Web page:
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firefighting. so far this fire is winning the fight. brazil announced almost $17 billion in spending cuts and tax rises to balance its books. healthcare, low cost housing, spending on infrastructure, agricultural subsidies, they will be hard hit. brazil's economy has been badly hurt by a slowdown and demand from china, with its currency plunging by a third and bonds cut to junk status. >> reporter: there is an effort to try and close the gap of close to $8 billion of next year's budget. there are huge infrastructure projects that have been aimed at stimulating brazil's economy. but also, another sector that will be seeing cuts is the government and public sector employment. and also closed, ten ministries.
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the other sector that is also looking to suffer greatly from these measures and it comes at a very controversial time, is several of the social and welfare programs that the administration has been so keen on supporting. particularly controversial at the time, because these programs are at the heart of the support base of the workers party. and slashing them will have a huge impact on her popularity which is at the moment already at a record low. her popularity is at around 7%. this is the lowest of any precedent in brazil's recent history. however, having said this, we spoke to several an analysts who think that the measures are much needed and that they are the last resource that brazil has to try and save its economy. we are going to talk about pop art from the 1960s.
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it's more than andy warhal and his soup cans. >> the faceless figure in a western half highlighted the increasing americanization of japanese society in 1966. the japanese artist used highway billboard paint to create his pop art. the world goes pop, looks at how artists have interpreted pop art. the 1960s culture movement made famous by andy worhall. some curators have unearthed the art. >> we discovered so much we didn't know about that has been left out of history, that you can't even find if you google. and to us that was the most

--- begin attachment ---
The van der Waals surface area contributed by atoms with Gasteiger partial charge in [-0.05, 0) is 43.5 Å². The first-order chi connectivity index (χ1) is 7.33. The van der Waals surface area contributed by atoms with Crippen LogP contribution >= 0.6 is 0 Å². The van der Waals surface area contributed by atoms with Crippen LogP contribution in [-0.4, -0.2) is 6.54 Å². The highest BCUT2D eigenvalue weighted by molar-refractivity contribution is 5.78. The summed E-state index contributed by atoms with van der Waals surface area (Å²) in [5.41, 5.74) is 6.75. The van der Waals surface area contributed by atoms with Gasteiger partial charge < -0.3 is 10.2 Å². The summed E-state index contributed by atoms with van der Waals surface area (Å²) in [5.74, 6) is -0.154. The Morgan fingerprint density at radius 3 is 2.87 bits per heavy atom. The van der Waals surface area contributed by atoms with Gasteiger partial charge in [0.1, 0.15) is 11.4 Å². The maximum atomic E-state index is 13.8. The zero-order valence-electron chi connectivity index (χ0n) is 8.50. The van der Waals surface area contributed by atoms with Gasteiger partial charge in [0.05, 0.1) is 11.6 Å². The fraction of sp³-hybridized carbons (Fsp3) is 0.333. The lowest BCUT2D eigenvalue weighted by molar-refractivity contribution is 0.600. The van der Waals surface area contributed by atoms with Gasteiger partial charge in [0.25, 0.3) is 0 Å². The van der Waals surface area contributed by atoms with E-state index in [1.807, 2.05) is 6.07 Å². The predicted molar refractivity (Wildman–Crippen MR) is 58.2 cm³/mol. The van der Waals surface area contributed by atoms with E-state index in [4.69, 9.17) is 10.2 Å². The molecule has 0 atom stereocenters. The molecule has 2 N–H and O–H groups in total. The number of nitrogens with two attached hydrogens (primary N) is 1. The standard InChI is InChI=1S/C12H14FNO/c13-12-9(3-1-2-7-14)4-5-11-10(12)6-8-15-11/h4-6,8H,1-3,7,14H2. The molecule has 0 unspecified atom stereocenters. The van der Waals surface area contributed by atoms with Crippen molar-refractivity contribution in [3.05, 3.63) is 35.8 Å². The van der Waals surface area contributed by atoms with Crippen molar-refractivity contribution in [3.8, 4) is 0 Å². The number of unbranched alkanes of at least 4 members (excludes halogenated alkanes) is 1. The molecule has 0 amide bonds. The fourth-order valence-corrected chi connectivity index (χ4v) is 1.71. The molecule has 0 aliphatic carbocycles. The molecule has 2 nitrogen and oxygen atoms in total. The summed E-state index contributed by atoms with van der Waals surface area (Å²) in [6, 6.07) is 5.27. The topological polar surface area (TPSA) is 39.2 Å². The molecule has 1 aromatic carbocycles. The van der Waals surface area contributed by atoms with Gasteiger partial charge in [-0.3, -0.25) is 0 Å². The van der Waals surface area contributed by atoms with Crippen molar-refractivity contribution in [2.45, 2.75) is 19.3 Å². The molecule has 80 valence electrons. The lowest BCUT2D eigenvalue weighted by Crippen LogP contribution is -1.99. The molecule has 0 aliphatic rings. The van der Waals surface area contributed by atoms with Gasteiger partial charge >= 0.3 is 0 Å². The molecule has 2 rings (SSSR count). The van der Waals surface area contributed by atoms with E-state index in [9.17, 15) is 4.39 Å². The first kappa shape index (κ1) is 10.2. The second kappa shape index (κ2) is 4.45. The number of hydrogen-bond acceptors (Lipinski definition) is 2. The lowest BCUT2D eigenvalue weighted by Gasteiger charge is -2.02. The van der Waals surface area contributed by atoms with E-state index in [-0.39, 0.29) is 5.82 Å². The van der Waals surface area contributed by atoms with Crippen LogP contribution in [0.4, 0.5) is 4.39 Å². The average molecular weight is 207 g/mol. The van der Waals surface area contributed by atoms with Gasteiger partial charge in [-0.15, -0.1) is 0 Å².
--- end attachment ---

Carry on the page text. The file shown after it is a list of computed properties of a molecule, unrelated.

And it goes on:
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exciting thing. >> reporter: the show is divided by themes instead of geography. the artists reflected their own troubling times, the cold war, the war in vietnam, racism, women's rights. many of the works are intense, unlike the dead pan humor of the textbook american pop artists. the red coat for 11 gave everyone the same skin, a charged image when racism was rampant. the italian artist took it around europe and was arrested in spain for a political act. there is not a campbell's soup can or american comic strip anywhere here. it's about learning about global artists, women artists, artists that were unrepresented. it's playful, ironic. but they show art at its best,
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embracing political themes and questioning what is happening around us. plenty more news for you on-line, breaking news, video on demand, in-depth reports, www.aljazeera.com. i'm ali velshi. "on target" tonight, homeless on the home front. let's finally solve a shameful problem and get those who fought so for america into stable housing for good. 49,933. that is the government's most recent estimate of how many american veterans are homeless on any given night in this country. that means nearly 50,000 men and women who served their country